Bruce had the honour of working with Abbe Pierre on and off over a periopd of 27 years, founding and funding

Henri-Antoine Groues (Abbe Pierre)

History of Emmaus

Emmaus was founded in Paris in 1949 by Father Henri-Antoine Groues, better known as the Abbe Pierre (pictured above and below), a Catholic priest and MP. During the Second World War he had been a member of the French Resistance; after the war had finished he began to fight for the rights of those who found themselves homeless.


A young Abbe Pierre

One night, a man called Georges was brought to the Abbe Pierre. Homeless and despairing, he had tried to commit suicide in the Seine. The Abbe Pierre did not just offer him a place to sleep. He asked for his help. He told Georges of the homeless men and women who came to him for help and how he could not cope with the problem on his own. Could Georges join him in his mission to help them?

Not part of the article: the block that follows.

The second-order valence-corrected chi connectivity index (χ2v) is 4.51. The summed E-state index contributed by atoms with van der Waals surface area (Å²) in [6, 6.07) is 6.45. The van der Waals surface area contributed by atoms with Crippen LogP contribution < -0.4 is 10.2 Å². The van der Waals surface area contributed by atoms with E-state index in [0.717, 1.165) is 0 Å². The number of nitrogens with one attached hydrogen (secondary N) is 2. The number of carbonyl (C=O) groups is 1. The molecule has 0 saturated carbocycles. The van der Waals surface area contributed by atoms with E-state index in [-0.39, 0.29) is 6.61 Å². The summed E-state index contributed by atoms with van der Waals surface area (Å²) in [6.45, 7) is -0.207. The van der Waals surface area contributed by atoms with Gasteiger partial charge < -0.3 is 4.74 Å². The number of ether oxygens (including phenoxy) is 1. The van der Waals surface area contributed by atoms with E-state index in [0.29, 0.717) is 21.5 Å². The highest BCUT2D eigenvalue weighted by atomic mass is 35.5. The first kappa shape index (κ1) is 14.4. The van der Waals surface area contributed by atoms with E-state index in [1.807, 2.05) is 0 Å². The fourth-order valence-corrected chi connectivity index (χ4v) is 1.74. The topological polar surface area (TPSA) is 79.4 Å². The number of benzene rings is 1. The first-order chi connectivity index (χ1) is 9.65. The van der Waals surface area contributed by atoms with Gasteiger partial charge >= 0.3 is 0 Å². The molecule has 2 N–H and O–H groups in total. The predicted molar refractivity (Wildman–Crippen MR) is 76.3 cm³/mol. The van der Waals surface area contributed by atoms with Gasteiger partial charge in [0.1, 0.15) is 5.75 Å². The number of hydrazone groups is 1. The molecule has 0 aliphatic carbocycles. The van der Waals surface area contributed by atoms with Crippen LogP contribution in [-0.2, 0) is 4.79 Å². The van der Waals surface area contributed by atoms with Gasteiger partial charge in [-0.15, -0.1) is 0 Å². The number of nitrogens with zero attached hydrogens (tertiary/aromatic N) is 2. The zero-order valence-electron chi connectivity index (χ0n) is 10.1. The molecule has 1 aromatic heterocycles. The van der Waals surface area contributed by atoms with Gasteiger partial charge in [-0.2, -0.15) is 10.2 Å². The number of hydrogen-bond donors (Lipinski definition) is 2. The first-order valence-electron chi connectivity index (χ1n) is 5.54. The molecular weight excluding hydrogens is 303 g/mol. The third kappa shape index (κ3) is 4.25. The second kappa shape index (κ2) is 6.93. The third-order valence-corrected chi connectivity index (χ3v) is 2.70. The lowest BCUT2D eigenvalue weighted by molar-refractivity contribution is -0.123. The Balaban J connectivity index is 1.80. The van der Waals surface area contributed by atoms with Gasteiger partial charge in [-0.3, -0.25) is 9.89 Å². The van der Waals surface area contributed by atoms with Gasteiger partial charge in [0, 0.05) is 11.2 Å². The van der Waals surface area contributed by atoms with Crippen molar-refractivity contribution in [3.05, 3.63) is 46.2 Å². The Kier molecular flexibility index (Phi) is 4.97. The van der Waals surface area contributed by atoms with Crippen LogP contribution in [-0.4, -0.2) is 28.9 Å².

Georges Legay: the first Emmaus Companion

Georges became the first Emmaus Companion, living with the Abbe Pierre and helping him to build temporary homes for those in need. He later said ‘Whatever else he might have given me – money, home, somewhere to work – I’d have still tried to kill myself again. What I was missing, and what he offered, was something to live for.’

Working for a living


Abbe Pierre: Ragman & Builder

In 1951, Abbe Pierre resigned as an MP. He no longer had a salary to support 18 men who now formed the first Community and were still building homes for those who desperately needed them. To raise the money they needed, the men became ‘rag pickers’, taking things that people no longer wanted and selling them on. So the concept of Companions running self-supporting businesses, with the profits going to those in greater need was born.

France 1951: People rag-picking

Spreading the word

One January day in 1954 the Abbe Pierre learnt that the baby of a homeless couple had frozen to death in the night. Some days later he heard that an old woman had died of hypothermia on the streets having been evicted from her home.

Angered by these needless deaths, Abbe Pierre sent an open letter to newspapers and made a radio appeal to the nation. The French public responded and gifts and support flooded in.

Emmaus Communities opened across France. The Abbe Pierre travelled the world spreading the word of Emmaus, causing Communities to be established in mainland Europe, French West Africa, the Far East and South America.

   Abbe Pierre: 1912 - 2007